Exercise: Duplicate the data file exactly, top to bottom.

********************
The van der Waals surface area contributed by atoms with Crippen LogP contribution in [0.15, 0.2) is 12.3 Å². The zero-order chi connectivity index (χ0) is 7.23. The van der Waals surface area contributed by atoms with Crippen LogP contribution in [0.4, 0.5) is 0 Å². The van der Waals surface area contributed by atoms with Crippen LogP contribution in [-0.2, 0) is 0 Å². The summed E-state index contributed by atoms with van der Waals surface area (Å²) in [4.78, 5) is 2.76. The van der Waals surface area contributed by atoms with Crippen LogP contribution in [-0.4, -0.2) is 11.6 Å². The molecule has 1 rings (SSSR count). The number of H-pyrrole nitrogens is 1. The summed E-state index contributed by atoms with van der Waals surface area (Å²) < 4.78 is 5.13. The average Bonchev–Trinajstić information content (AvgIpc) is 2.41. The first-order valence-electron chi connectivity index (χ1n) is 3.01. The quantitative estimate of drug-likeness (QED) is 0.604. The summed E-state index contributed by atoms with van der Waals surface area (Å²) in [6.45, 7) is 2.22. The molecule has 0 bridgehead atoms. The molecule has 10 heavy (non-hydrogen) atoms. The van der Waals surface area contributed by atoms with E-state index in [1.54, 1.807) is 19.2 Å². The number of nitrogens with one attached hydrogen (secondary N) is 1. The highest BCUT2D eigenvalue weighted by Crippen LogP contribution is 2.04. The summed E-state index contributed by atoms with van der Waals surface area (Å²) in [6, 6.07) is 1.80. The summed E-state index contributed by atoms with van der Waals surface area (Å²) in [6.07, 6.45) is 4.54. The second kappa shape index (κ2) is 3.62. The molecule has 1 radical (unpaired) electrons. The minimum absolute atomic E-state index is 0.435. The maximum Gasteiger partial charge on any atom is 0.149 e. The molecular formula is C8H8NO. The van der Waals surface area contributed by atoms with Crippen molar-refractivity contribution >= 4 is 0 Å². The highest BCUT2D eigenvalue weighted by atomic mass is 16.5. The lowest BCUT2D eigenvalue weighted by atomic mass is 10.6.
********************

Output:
The van der Waals surface area contributed by atoms with Crippen LogP contribution in [0.15, 0.2) is 12.3 Å². The zero-order chi connectivity index (χ0) is 7.23. The van der Waals surface area contributed by atoms with Crippen LogP contribution in [0.4, 0.5) is 0 Å². The van der Waals surface area contributed by atoms with Crippen LogP contribution in [-0.2, 0) is 0 Å². The summed E-state index contributed by atoms with van der Waals surface area (Å²) in [4.78, 5) is 2.76. The van der Waals surface area contributed by atoms with Crippen LogP contribution in [-0.4, -0.2) is 11.6 Å². The molecule has 1 rings (SSSR count). The number of H-pyrrole nitrogens is 1. The summed E-state index contributed by atoms with van der Waals surface area (Å²) < 4.78 is 5.13. The average Bonchev–Trinajstić information content (AvgIpc) is 2.41. The first-order valence-electron chi connectivity index (χ1n) is 3.01. The quantitative estimate of drug-likeness (QED) is 0.604. The summed E-state index contributed by atoms with van der Waals surface area (Å²) in [6.45, 7) is 2.22. The molecule has 0 bridgehead atoms. The molecule has 10 heavy (non-hydrogen) atoms. The van der Waals surface area contributed by atoms with E-state index in [1.54, 1.807) is 19.2 Å². The number of nitrogens with one attached hydrogen (secondary N) is 1. The highest BCUT2D eigenvalue weighted by Crippen LogP contribution is 2.04. The summed E-state index contributed by atoms with van der Waals surface area (Å²) in [6, 6.07) is 1.80. The summed E-state index contributed by atoms with van der Waals surface area (Å²) in [6.07, 6.45) is 4.54. The second kappa shape index (κ2) is 3.62. The molecule has 1 radical (unpaired) electrons. The minimum absolute atomic E-state index is 0.435. The maximum Gasteiger partial charge on any atom is 0.149 e. The molecular formula is C8H8NO. The van der Waals surface area contributed by atoms with Crippen molar-refractivity contribution >= 4 is 0 Å². The highest BCUT2D eigenvalue weighted by atomic mass is 16.5. The lowest BCUT2D eigenvalue weighted by atomic mass is 10.6.